Missing the first half yesterday meant that I missed the splendor that is LeBron James in international basketball. We already know that there is no one on the planet that can defend LeBron one-on-one. But what hadn't been clear was how LeBron would play with a number of superstars around him. The answer is: an unstoppable destructive force on both ends of the court. I don't even know if he has an actual position on that team. It's more like he is the designated Whirling Dervish whose job is to disrupt and destroy.

After watching him against Lithuania this morning, no slouch although quite young, I have to say, failing injury, I don't see how the USA doesn't win gold this year. Even if some team out there could stop Kobe, Deron, Redd, et al, there's no way that they're ever gonna have a chance against LBJ. We'll know more after the Russia game, so I will forego further fawning praise for now in favor of a few more observations.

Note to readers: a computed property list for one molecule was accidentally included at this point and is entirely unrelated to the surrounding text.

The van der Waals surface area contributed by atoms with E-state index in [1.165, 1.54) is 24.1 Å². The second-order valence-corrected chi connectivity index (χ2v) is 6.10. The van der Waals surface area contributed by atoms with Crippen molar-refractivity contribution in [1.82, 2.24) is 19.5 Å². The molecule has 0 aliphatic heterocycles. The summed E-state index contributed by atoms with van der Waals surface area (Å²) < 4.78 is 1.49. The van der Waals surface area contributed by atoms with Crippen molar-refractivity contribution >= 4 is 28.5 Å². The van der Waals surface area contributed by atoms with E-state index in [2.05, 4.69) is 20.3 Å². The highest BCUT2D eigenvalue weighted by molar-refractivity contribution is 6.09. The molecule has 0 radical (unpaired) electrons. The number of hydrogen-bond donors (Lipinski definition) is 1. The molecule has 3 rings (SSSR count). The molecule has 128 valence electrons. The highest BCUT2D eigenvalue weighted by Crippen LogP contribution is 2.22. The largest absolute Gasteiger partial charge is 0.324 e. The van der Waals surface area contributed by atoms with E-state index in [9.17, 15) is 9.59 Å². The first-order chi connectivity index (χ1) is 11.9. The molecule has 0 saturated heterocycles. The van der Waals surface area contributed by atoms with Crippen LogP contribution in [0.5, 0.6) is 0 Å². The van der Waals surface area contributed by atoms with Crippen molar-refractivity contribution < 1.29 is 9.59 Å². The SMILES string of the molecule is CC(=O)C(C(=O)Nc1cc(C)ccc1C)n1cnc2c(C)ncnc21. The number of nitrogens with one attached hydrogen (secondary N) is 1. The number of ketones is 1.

1. I left out Germany from yesterday's breakdown of the preliminary round. No offense intended, just missed 'em on the ESPN schedule. That being said, they have less than no hope. You aren't beating Team USA unless you have excellent guard play and that excludes Germany. But good for them anyway. I've always been a Dirk fan and I'm happy they get to compete.